I loved Bim Adewunmi’s exploration of pop culture , ‘What We Talk About When We Talk About Tokenism’ and Nish Kumar’s exploration of his feelings after he became a meme in ‘Is Nish Kumar a Confused Muslim?’ Another standout piece for me was ‘Cutting Through (On Black Barbershops and Masculinity)’, where poet Inua Ellams travels around Africa exploring what it means to be a man in different countries. Kieran Yates’ piece ‘On Going Home’ explores the culture shock- not only from country to country, but also city to city when she visits family in India.
Riz Ahmed’s piece about airport security and performance, ‘Airports and Auditions’, has rightly received a lot of attention for its humour and blistering anger and it is one of the best pieces in the book. I also enjoyed Selena Godden’s essay ‘Shade’, which explores being ‘other’ in a society that doesn’t quite know how to deal with those who might be seen as ‘outsiders’.
The essay that spoke to me the most, though, was Darren Chetty’s ‘You Can’t Say That! Stories Have To Be About White People.’ As a teacher, Chetty found that pupils wrote stories from the perspective of white characters, regardless of ethnicity. As I read this, I realised that this was often true of my own students. As a result, I have gone away and thought about how I can encourage my students to see themselves in the world and in their work. And then I hope they can change the world for the better.
Everyone should read this book. Everyone.

The Brontë Project//Take Courage: Anne Brontë and the Art of Life- Samantha Ellis

Take Courage: Anne Bronte and the Art of Life (Feb):  As I get older, Anne Brontë just makes loads more sense to me than her sisters. The sensible, shy and youngest Brontë sister was the only one who could make a job stick, who saw the world from the view of a working woman. Sure, I thought I liked Emily best- and she still has her moments, especially when it comes to her poetry- but Anne just grows more and more relevant to me as I grow older, even though she was younger than me when she died.

It’s in this spirit that Samantha Ellis writes this book. Sure, there have been tons of Brontë biographies and a few have made a good go at writing about Anne, even though there is scant evidence of her life outside of her work- none of the Gondal stories she wrote as a child with Emily survive, only five of her letters are known and there’s no existing manuscript of her masterpiece, The Tenant of Wildfell Hall, that survives, possibly thanks to Charlotte destroying a lot of her work after her death. In truth, it would be easy to see Anne as some kind of a ghost, slipping her way through literary history. Ellis remarks in her book that staff at the Parsonage Museum state that they are rarely asked about Anne- more people apparently ask where Heathcliff is buried. (Bloody Heathcliff.)

In contrast to previous biographies, Ellis looks at Anne Brontë not through what is there and then filling in the awesome gaps left by the silence, but rather by exploring the different people in Anne’s life. Ellis is a playwright and these chapters feel almost like character studies- but they work. It’s a clever idea that allows her to weave in information about Anne’s life and the society in which she lived and how that is ultimately reflected back in the novels she wrote. A chapter on the Brontës’ beloved servant Tabby (always one of my most favourite people in the Brontë story, mainly because I imagine my own relatives being from good, honest Yorkshire stock like Tabby’s own family) allows Ellis to explore how Haworth and its surroundings shaped the work of the Brontës. A chapter on Anne’s father Patrick, much maligned by Gaskell and who to me has always seemed like a sweet man trying his best, means we get a look at the role of the clergy in his lifetime and how this shaped the upbringing of the sisters and their infamous brother. Each person in Anne’s life is here and the lessons that they bring to her work- and to us- feel like they have messages that are still relevant in today’s messy world.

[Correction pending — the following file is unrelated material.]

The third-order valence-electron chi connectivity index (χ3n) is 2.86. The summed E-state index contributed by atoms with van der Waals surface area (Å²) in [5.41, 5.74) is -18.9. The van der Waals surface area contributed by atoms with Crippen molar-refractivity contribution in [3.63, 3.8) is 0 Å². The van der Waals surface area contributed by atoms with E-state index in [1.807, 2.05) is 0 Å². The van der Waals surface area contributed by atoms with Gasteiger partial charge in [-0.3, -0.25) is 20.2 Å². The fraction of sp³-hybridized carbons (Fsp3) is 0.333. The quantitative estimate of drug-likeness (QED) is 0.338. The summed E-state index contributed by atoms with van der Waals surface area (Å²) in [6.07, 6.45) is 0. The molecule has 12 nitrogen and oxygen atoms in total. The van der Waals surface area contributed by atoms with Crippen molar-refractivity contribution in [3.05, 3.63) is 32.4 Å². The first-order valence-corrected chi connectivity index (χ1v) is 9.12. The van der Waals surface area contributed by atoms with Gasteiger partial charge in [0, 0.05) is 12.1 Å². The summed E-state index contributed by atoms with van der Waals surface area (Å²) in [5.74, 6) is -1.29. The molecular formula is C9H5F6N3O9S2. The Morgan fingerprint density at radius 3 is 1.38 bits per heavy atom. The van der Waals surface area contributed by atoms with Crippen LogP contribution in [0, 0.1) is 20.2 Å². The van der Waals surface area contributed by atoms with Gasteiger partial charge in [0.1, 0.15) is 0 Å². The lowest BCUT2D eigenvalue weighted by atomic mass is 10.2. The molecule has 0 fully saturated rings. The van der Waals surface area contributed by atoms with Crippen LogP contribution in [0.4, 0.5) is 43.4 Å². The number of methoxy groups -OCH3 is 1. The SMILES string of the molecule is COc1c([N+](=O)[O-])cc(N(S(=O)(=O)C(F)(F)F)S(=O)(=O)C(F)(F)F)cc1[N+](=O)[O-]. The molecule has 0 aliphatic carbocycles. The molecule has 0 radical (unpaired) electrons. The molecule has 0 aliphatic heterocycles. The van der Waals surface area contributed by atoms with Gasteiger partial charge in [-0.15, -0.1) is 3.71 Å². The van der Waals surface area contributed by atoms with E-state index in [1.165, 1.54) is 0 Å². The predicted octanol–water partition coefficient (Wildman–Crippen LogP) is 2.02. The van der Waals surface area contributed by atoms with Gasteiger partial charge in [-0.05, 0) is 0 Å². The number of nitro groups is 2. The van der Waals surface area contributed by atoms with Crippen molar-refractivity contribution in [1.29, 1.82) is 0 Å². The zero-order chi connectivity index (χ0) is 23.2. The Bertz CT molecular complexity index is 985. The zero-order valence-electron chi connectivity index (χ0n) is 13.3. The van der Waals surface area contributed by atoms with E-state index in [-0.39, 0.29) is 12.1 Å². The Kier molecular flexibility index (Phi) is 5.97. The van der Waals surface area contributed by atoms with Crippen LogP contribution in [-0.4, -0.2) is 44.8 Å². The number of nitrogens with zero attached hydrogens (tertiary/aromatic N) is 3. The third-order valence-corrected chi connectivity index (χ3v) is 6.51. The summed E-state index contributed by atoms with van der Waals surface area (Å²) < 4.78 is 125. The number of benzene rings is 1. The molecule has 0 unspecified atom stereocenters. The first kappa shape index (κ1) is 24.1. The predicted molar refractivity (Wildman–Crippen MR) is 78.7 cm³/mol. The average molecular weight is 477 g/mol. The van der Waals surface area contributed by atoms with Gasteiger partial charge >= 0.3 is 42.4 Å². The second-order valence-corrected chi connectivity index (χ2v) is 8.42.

Like her previous work, Ellis weaves her own exploration of Anne Brontë’s work. It’s a deeply personal tale of discovery for the author, too. Somehow, I think Anne would have liked that. She wanted her work to be a lesson for the reader, to help how they view the world. What she didn’t realise is the impact that she would keep on having nearly 200 years later.


FICTION//The Power- Naomi Alderman

The Power (Hardback)

Imagine, if you will, that thanks to a biological anomaly, women discover they have the ability to produce electricity. At first it’s a novelty, something that fascinates society. But then it becomes scary; girls and women start using the power against men and boys and world order is freaked out and threatened. There are protests and laws passed in order to curb the women, but they keep getting stronger and stronger. Men feel threatened. The world is turned on its head and, eventually, women become the ‘stronger sex’.

This is the story told in The Power, a futuristic feminist dystopian novel in the tradition of books such as The Handmaid’s Tale and Only Ever Yours. The world is seen through the eyes of some of the women: a religious mystic, a gangster’s daughter, a politician and her daughter; as well as from the viewpoint of a young male reporter who has documented the rise of the power and the overthrow of centuries of cultural realities. And, like a patriarchal society, this new world order does have problems. Resentment breeds terrorism. People get out of control. One of the most shocking incidents in the book is a scene in which there are war crimes committed against the most vulnerable. There’s no way that the writer of Zombies, Run would allow her creation to be a Utopia.